If personal data is driving so much of our online lives, the things that are known about us by marketers, enterprises, insurance companies, banks and everything else in-between, why is so much of it either of poor quality (saying little about our actual preferences) or worse still just incorrect?
Emma Firth, head of communications at personal data company, Digi.me thinks there’s a better way.
The explosion of data that is powering our worlds and our lives is also the lifeblood of brands trying to sell us products and services.
The marketing game has increasingly become about gathering, hoarding and acquiring as much as this precious resource as possible, all the better to understand and move closer to people deemed likely to buy.
While we have concerns about the way this data is collected, the logic is at least clear. But there’s a hitch in this plan – and it’s a big one. Namely, that a significant chunk of that data is inaccurate.
Now, we’ve always broadly known that to be true, and believed this figure to be anywhere up to 50%. A Deloitte report in the US, however, has put some detailed numbers to it – and they are genuinely staggering.
Two-thirds of survey respondents for Predictably inaccurate: the prevalence and perils of bad big data, stated that third-party data about them was only 0 to 50% accurate overall, while one-third thought it was only 0-25% correct. Just let that sink in a minute.
Clearly, wrong data means wrong targeting – and potentially pushing customers away instead of pulling them closer in.
Clearly, wrong data means wrong targeting – and potentially pushing customers away instead of pulling them closer in. Not to mention the missed opportunities of not getting in front of the right people who might actually want what is on offer.
As to why the data was so wrong: “Most commonly, the available information was outdated—especially vehicle data. Many others saw the data as characterizing their parents or other household members (spouses or children) rather than themselves. The most-mentioned feeling among respondents was surprise—not at the amount of correct data available, but rather that the information was so limited, of poor quality, and inconsistent. In essence, for many respondents, the data seemed, as aptly put by one respondent, “stale.”
And this is not a lone finding – a third-party study referenced by Deloitte found that “92% of financial institutions rely on faulty information to better understand their members.”
Meanwhile, amid this chaotic slew of inaccurate and incomplete data, the demand for genuinely personalised products and offers continues to grow. Brands remain desperate to meet this need, but are being hindered by a lack of accurate data.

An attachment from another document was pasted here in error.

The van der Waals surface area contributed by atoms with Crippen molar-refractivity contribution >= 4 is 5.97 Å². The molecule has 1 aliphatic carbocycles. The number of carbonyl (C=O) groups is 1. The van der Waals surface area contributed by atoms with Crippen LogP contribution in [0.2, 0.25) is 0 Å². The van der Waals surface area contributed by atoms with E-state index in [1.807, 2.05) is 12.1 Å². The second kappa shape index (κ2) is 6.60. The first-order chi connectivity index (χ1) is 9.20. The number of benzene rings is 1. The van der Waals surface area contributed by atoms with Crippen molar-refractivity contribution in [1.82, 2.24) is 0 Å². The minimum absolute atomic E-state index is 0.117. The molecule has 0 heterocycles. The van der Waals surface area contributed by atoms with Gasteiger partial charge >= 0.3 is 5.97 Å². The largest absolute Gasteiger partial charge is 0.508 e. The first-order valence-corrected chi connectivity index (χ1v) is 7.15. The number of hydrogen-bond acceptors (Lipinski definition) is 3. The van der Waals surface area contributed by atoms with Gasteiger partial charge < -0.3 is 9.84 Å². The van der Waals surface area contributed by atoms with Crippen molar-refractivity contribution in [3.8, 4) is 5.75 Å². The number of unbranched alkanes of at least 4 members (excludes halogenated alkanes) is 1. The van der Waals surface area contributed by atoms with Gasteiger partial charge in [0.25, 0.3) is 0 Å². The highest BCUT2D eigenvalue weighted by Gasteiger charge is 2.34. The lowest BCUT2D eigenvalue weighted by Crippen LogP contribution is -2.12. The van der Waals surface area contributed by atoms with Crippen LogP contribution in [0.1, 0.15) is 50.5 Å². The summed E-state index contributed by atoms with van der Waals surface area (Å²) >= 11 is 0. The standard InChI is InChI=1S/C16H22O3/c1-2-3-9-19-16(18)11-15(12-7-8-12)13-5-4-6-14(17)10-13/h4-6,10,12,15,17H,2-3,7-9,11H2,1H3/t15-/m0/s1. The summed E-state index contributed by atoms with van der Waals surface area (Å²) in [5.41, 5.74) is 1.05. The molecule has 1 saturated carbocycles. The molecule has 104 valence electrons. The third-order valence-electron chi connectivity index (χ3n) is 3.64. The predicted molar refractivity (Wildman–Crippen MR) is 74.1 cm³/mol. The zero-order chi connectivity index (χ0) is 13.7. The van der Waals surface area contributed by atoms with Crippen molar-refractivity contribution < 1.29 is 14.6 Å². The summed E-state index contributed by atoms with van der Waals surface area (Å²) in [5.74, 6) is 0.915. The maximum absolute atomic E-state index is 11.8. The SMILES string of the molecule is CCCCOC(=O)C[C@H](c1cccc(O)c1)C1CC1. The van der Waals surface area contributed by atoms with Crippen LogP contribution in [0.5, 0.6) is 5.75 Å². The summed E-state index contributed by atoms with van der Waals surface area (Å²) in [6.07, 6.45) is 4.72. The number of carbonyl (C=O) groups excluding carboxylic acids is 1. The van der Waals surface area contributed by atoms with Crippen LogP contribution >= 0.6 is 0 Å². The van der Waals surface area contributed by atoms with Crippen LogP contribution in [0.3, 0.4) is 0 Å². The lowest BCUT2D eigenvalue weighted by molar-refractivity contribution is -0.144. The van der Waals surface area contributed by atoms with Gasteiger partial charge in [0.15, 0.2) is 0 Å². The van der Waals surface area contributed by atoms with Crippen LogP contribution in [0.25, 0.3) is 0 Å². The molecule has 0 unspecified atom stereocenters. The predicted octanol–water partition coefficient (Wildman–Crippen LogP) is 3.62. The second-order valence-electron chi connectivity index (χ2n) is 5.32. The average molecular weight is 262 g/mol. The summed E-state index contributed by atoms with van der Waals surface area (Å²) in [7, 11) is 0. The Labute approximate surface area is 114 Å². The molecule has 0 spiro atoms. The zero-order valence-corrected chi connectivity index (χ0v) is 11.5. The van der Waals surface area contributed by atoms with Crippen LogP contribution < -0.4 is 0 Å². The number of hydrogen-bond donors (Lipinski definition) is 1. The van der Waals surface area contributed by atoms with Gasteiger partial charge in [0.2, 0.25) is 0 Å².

A new report from the Luxury Institute, The Rising Tide of Advanced Personalization, reports: “The major reason marketers cite for the failure to execute true personalization is the scarcity of data, and most importantly, the lack of accurate, timely, and real-time data.”
The Luxury Institute has been charting the evolution of data privacy, and the rise of an associated Personal Data Economy, based on the consented sharing on rich, perfect data direct from individuals.
One of the experts it spoke to, quoted in the report, is our chairman, Julian Ranger. The report said: “The X factor for achieving Advanced Personalization is best described by digi.me founder Julian Ranger, a British tech entrepreneur who has been busy architecting part of the ecosystem of the future of personalization.
“According to Ranger, the obvious, elegant solution to fixing the current toxic digital ad tech model is to return data control to the individual and continuously aggregate rich data, in real-time, at the level of the human being. This is the only way for marketers to achieve deep, relevant customer insight and personalization, in real-time.
Personal data direct from the people who created it offers many important benefits to businesses, innovation and research – and this data is always single-source, wide, deep, and normalised.
“By assisting the individual consumer to access and control all their streams of personal data such as health, fitness, financial, search, transactional, consumption, location, etc., in personal data stores, we can ensure privacy, protection, and complete accuracy.
“Wherever individuals choose to store their data, it can be protected with encryption and other safeguards, yet, be structured in optimal formats to make it available for analyzing, sharing, selling, donating and exchanging in order to generate massive exponential innovation and value for the entire ecosystem.”
Personal data direct from the people who created it offers many important benefits to businesses, innovation and research – and this data is always single-source, wide, deep, and normalised. In a word, it is accurate – and a world away from what is available today.
Bad data leads to bad decisions, and is bad practice. We need a new standard – good data, held and consented by individuals, ethically used to create better personalisation. This, in turn, will create better business – and drive us towards a better, and stronger, data economy for the benefit of all.
Emma Firth, head of communications, Digi.me